Defendants argue that Plaintiff cannot allege a sufficient injury because she was contractually obligated to assign any interest she held in Market Traders Institute, Inc. to Jared Martinez. It is undisputed that Plaintiff entered a partial marital settlement agreement with Jared Martinez that obligated her to transfer her fifty-percent ownership interest in Market Traders Institute, Inc. to Jared Martinez, who would then transfer his entire ownership interest to Jacob and Isaac Martinez. (See Stipulated Order, Doc. 35-2, at 4). The partial marital settlement agreement was approved by the state court presiding over the dissolution of marriage proceedings. (Id. at 6). Nevertheless, Plaintiff contends that she has not assigned the shares in accordance with the agreement. (Pl.'s Decl., Doc. 72-1, ¶ 7). Defendants have not disputed the assertion that Plaintiff's legal ownership of the shares has not been terminated. Furthermore, the state court denied, without prejudice, a motion to enforce the agreement. (May 21, 2013 Order, Doc. 35-2, at 8). Accordingly, while it appears that Plaintiff's retention of the shares is in violation of the parties' agreement, it is not clear that the agreement is or has been deemed legally enforceable against Plaintiff, and therefore, it is not clear that Plaintiff had sufficient protectable interest in the shares to have suffered a cognizable injury. Thus, Plaintiff has not met her burden of establishing standing as she has not established that she suffered an injury in fact.[1]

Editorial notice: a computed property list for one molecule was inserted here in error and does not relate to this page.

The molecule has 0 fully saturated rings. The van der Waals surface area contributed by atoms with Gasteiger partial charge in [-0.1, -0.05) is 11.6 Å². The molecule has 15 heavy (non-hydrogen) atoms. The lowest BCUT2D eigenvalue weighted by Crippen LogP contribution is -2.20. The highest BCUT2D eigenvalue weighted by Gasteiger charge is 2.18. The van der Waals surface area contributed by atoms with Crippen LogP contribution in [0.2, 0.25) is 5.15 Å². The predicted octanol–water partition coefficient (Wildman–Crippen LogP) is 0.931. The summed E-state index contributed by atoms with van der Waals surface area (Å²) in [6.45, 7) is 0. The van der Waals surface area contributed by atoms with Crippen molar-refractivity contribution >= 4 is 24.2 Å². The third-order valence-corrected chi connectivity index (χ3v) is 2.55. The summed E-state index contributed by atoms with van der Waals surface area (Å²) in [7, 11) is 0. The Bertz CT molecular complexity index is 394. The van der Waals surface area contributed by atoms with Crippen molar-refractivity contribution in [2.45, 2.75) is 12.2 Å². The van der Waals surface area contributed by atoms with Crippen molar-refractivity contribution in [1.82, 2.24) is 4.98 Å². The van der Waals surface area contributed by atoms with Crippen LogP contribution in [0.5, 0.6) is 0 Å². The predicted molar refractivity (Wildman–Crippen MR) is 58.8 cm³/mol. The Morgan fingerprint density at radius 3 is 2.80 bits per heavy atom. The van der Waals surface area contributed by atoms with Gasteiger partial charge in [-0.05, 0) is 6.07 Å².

Even assuming Plaintiff had sufficiently established an ownership interest in the shares, this Court would still lack authority to hear Plaintiff's claims. Plaintiff has asserted one claim for violation of the federal Racketeer Influenced and Corrupt Organizations Act (“RICO”), 18 U.S.C. § 1961 et seq. Plaintiff alleges that she was damaged by the diminution in value of Market Traders Institute, Inc., which resulted in a devaluing of her shares of that entity. In other words, Plaintiff alleges a derivative RICO claim for harm to Market Traders Institute, Inc. However, the Eleventh Circuit has expressly held that a plaintiff that “primar[il]y allege[s] injuries flow[ing] from her status as a shareholder and the diminution in the value of her shares” lacks standing to pursue a RICO claim absent allegations that the plaintiff suffered a harm distinct from the other shareholders as a result of racketeering activities directed toward her. Harris v. Orange S.A., 636 F. App'x 476, 481-83 (11th Cir. 2015); see also Beck v. Prupis, 162 F.3d 1090, 1096 n.10 (11th Cir. 1998); Bivens Gardens Office Bldg., Inc. v. Barnett Banks of Fla., Inc., 140 F.3d 898, 906 (11th Cir. 1998). Plaintiff has not alleged that the purported conspirators targeted her specifically or that she is complaining of an injury unique to her. Therefore, Plaintiff has not alleged a cognizable claim. Plaintiff has not established standing, and this case will be dismissed without prejudice for want of jurisdiction.

         III. Conclusion

         In accordance with the foregoing, it is ORDERED and ADJUDGED as follows:

         1. Defendants Market Traders Institute, Inc., FX Currency Traders, Inc., and Jacob Martinez's Motion to Dismiss (Doc. 35) is GRANTED in part.

         2. Defendants Market Traders Institute Financial, Inc., Next Step Financial Holdings, Inc., EForex, Inc., Isaac Martinez, and Lisa Estrada's ...